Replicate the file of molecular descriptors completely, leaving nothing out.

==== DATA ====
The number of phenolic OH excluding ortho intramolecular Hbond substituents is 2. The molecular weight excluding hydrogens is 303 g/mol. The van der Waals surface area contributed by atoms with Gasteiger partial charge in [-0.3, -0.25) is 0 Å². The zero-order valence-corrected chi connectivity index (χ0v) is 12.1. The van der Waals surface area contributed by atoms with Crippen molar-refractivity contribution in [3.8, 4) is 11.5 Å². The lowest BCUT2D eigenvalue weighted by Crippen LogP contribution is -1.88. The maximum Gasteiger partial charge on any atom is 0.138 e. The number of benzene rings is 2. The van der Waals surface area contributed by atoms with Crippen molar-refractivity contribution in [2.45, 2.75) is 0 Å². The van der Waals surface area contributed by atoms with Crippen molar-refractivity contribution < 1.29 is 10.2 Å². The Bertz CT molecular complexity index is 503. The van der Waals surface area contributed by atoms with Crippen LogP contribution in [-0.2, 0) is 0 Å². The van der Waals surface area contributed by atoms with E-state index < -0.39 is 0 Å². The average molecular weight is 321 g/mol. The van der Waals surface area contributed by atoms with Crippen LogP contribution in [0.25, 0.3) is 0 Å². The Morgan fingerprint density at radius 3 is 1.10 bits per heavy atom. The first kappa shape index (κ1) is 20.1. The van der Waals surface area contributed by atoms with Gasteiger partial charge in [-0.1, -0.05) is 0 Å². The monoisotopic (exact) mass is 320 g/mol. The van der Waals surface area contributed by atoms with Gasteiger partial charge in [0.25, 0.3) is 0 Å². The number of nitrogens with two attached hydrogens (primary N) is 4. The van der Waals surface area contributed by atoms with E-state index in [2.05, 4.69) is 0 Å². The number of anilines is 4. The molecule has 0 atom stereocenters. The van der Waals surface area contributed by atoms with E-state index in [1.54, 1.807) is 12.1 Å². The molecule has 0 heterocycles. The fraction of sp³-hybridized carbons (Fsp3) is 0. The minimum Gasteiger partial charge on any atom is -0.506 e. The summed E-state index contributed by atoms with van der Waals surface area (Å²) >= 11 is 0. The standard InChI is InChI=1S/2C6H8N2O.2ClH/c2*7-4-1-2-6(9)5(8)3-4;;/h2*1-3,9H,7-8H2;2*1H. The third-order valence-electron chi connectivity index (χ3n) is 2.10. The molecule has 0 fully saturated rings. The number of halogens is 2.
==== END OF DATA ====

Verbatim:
The number of phenolic OH excluding ortho intramolecular Hbond substituents is 2. The molecular weight excluding hydrogens is 303 g/mol. The van der Waals surface area contributed by atoms with Gasteiger partial charge in [-0.3, -0.25) is 0 Å². The zero-order valence-corrected chi connectivity index (χ0v) is 12.1. The van der Waals surface area contributed by atoms with Crippen molar-refractivity contribution in [3.8, 4) is 11.5 Å². The lowest BCUT2D eigenvalue weighted by Crippen LogP contribution is -1.88. The maximum Gasteiger partial charge on any atom is 0.138 e. The number of benzene rings is 2. The van der Waals surface area contributed by atoms with Crippen molar-refractivity contribution in [2.45, 2.75) is 0 Å². The van der Waals surface area contributed by atoms with Crippen molar-refractivity contribution < 1.29 is 10.2 Å². The Bertz CT molecular complexity index is 503. The van der Waals surface area contributed by atoms with Crippen LogP contribution in [-0.2, 0) is 0 Å². The van der Waals surface area contributed by atoms with E-state index < -0.39 is 0 Å². The average molecular weight is 321 g/mol. The van der Waals surface area contributed by atoms with Crippen LogP contribution in [0.25, 0.3) is 0 Å². The Morgan fingerprint density at radius 3 is 1.10 bits per heavy atom. The first kappa shape index (κ1) is 20.1. The van der Waals surface area contributed by atoms with Gasteiger partial charge in [-0.1, -0.05) is 0 Å². The monoisotopic (exact) mass is 320 g/mol. The van der Waals surface area contributed by atoms with Gasteiger partial charge in [0.25, 0.3) is 0 Å². The number of nitrogens with two attached hydrogens (primary N) is 4. The van der Waals surface area contributed by atoms with E-state index in [2.05, 4.69) is 0 Å². The number of anilines is 4. The molecule has 0 atom stereocenters. The van der Waals surface area contributed by atoms with E-state index in [1.54, 1.807) is 12.1 Å². The molecule has 0 heterocycles. The fraction of sp³-hybridized carbons (Fsp3) is 0. The minimum Gasteiger partial charge on any atom is -0.506 e. The summed E-state index contributed by atoms with van der Waals surface area (Å²) >= 11 is 0. The standard InChI is InChI=1S/2C6H8N2O.2ClH/c2*7-4-1-2-6(9)5(8)3-4;;/h2*1-3,9H,7-8H2;2*1H. The third-order valence-electron chi connectivity index (χ3n) is 2.10. The molecule has 0 fully saturated rings. The number of halogens is 2.